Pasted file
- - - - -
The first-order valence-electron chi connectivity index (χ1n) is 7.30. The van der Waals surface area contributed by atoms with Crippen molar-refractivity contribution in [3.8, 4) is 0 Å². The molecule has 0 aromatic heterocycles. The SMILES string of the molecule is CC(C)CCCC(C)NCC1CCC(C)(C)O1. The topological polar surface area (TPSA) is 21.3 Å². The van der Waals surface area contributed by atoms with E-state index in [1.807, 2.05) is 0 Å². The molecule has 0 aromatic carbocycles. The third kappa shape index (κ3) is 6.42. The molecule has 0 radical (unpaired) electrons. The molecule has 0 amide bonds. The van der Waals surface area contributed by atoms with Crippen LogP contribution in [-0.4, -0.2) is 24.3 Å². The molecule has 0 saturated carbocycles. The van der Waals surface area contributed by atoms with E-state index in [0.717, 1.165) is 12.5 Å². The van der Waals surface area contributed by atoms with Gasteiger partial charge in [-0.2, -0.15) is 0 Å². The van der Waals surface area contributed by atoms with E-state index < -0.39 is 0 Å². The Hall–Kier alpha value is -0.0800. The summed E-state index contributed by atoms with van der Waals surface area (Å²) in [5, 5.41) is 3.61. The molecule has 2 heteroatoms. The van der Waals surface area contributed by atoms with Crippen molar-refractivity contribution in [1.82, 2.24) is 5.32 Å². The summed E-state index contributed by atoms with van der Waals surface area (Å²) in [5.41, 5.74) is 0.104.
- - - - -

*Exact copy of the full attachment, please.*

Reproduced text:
The first-order valence-electron chi connectivity index (χ1n) is 7.30. The van der Waals surface area contributed by atoms with Crippen molar-refractivity contribution in [3.8, 4) is 0 Å². The molecule has 0 aromatic heterocycles. The SMILES string of the molecule is CC(C)CCCC(C)NCC1CCC(C)(C)O1. The topological polar surface area (TPSA) is 21.3 Å². The van der Waals surface area contributed by atoms with E-state index in [1.807, 2.05) is 0 Å². The molecule has 0 aromatic carbocycles. The third kappa shape index (κ3) is 6.42. The molecule has 0 radical (unpaired) electrons. The molecule has 0 amide bonds. The van der Waals surface area contributed by atoms with Crippen LogP contribution in [-0.4, -0.2) is 24.3 Å². The molecule has 0 saturated carbocycles. The van der Waals surface area contributed by atoms with E-state index in [0.717, 1.165) is 12.5 Å². The van der Waals surface area contributed by atoms with Gasteiger partial charge in [-0.2, -0.15) is 0 Å². The van der Waals surface area contributed by atoms with E-state index < -0.39 is 0 Å². The Hall–Kier alpha value is -0.0800. The summed E-state index contributed by atoms with van der Waals surface area (Å²) in [5, 5.41) is 3.61. The molecule has 2 heteroatoms. The van der Waals surface area contributed by atoms with Crippen molar-refractivity contribution in [1.82, 2.24) is 5.32 Å². The summed E-state index contributed by atoms with van der Waals surface area (Å²) in [5.41, 5.74) is 0.104.